- 3 updates
Researchers who found a rise in alcohol-related deaths among women in their 30s and 40s said it is "imperative this early warning sign is acted upon".
Researchers have analysed trends in deaths related to alcohol in Glasgow, Liverpool and Manchester from the 1980s up to 2011 among people born between 1910 to 1979.
In the early 1980s, the rate of alcohol related deaths were three times as high in Glasgow as they were in Liverpool and Manchester, and they rose over the next three decades in all three cities, the study suggests.
Death rates stabilised in all three cities by the early 2000s, and fell during the latter part of the decade in all three - except from in women born during the 1970s.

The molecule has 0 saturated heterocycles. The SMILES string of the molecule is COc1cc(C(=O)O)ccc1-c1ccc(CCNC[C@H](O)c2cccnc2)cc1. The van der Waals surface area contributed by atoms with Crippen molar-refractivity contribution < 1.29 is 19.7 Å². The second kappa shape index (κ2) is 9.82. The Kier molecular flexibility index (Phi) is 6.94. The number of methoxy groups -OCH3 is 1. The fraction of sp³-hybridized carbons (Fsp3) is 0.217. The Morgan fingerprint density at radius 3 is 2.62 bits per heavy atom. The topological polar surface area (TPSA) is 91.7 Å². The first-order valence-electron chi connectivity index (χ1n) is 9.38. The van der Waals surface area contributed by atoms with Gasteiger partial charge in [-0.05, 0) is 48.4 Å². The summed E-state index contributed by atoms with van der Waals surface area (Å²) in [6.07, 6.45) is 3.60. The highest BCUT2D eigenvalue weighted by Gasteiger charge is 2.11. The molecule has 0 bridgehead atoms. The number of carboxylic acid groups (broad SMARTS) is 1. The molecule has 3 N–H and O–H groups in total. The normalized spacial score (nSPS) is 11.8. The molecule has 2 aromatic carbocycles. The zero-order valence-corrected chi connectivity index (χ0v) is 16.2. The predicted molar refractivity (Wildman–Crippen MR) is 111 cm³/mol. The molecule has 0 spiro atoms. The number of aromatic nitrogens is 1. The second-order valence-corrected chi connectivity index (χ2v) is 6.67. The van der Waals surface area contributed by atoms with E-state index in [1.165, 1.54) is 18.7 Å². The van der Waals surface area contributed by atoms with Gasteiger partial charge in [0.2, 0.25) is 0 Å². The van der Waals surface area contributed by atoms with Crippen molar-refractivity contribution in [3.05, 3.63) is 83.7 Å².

The researchers said that unlike the men born at this time, women were dying from alcohol-related causes at a much earlier age than women born earlier than 1970, and in "notable numbers" during the late 1990s and early 2000s.
There has been a "worrying" increase in the number of women in their 30s and 40s who are dying from alcohol misuse in the UK, a new study suggests.
Although there is a downward national trend in the number of alcohol-related deaths in England and Scotland, the number of deaths of women born in the 1970s has "disproportionately increased" since the middle of the last decade, researchers claim.
The study, published online in the Journal of Epidemiology and Community Health, focused on Glasgow, Liverpool and Manchester, all of which have similar levels of poor health and deprivation.
They have urged health officials to view the figures as a "warning signal".